3. Arie Kapteyn & Jelmer Y. Ypma, 2007. "Measurement Error and Misclassification: A Comparison of Survey and Administrative Data," Journal of Labor Economics, University of Chicago Press, vol. 25, pages 513-551.
    4. Rafael Lalive & Jan Van Ours & Josef Zweimuller, 2006. "How Changes in Financial Incentives Affect the Duration of Unemployment," Review of Economic Studies, Oxford University Press, vol. 73(4), pages 1009-1038.
    5. Emilia Del Bono & Andrea Weber, 2008. "Do Wages Compensate for Anticipated Working Time Restrictions? Evidence from Seasonal Employment in Austria," Journal of Labor Economics, University of Chicago Press, vol. 26, pages 181-221.
    6. David Card & David Lee & Zhuan Pei & Andrea Weber, 2012. "Nonlinear Policy Rules and the Identification and Estimation of Causal Effects in a Generalized Regression Kink Design," NBER Working Papers 18564, National Bureau of Economic Research, Inc.
    7. David Card & Zhuan Pei & David S. Lee & Andrea Weber, 2014. "Local Polynomial Order in Regression Discontinuity Designs," Working Papers 81, Brandeis University, Department of Economics and International Businesss School.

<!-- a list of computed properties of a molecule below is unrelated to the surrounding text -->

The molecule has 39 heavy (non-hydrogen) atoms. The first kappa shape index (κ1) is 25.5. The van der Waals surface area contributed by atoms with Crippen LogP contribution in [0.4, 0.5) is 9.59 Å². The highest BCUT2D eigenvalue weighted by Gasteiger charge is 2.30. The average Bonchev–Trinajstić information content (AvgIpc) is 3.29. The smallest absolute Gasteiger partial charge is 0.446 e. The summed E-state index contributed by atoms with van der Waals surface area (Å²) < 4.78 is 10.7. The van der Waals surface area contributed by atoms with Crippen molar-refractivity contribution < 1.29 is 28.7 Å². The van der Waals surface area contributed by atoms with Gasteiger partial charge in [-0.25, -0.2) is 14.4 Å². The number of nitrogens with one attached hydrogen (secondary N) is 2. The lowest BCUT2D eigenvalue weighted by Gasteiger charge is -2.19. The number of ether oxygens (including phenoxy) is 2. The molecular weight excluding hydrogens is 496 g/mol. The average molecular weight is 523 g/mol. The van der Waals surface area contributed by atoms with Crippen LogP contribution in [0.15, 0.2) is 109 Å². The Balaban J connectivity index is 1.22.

8. Ganong, Peter & Jäger, Simon, 2014. "A Permutation Test and Estimation Alternatives for the Regression Kink Design," IZA Discussion Papers 8282, Institute of Labor Economics (IZA).
    9. Michihito Ando, 2017. "How much should we trust regression-kink-design estimates?," Empirical Economics, Springer, vol. 53(3), pages 1287-1322, November.
    10. repec:taf:jnlasa:v:113:y:2018:i:522:p:494-504 is not listed on IDEAS
    11. Joseph G. Altonji & Rosa L. Matzkin, 2005. "Cross Section and Panel Data Estimators for Nonseparable Models with Endogenous Regressors," Econometrica, Econometric Society, vol. 73(4), pages 1053-1102, July.
    12. Peter Ganong & Simon Jäger, 2018. "A Permutation Test for the Regression Kink Design," Journal of the American Statistical Association, Taylor & Francis Journals, vol. 113(522), pages 494-504, April.
    13. Edward Vytlacil, 2002. "Independence, Monotonicity, and Latent Index Models: An Equivalence Result," Econometrica, Econometric Society, vol. 70(1), pages 331-341, January.
    14. repec:hrv:faseco:34222894 is not listed on IDEAS
    15. Philippe Robert-Demontrond & R. Ringoot, 2004. "Introduction," Post-Print halshs-00081823, HAL.
    Full references (including those not matched with items on IDEAS)

    More about this item

    Keywords

    Regression Discontinuity Design; Regression Kink Design; Treatment Effects; nonseparable Models; Nonparametric Estimation;

    JEL classification:

    • C13 - Mathematical and Quantitative Methods - - Econometric and Statistical Methods and Methodology: General - - - Estimation: General
    • C14 - Mathematical and Quantitative Methods - - Econometric and Statistical Methods and Methodology: General - - - Semiparametric and Nonparametric Methods: General
    • C31 - Mathematical and Quantitative Methods - - Multiple or Simultaneous Equation Models; Multiple Variables - - - Cross-Sectional Models; Spatial Models; Treatment Effect Models; Quantile Regressions; Social Interaction Models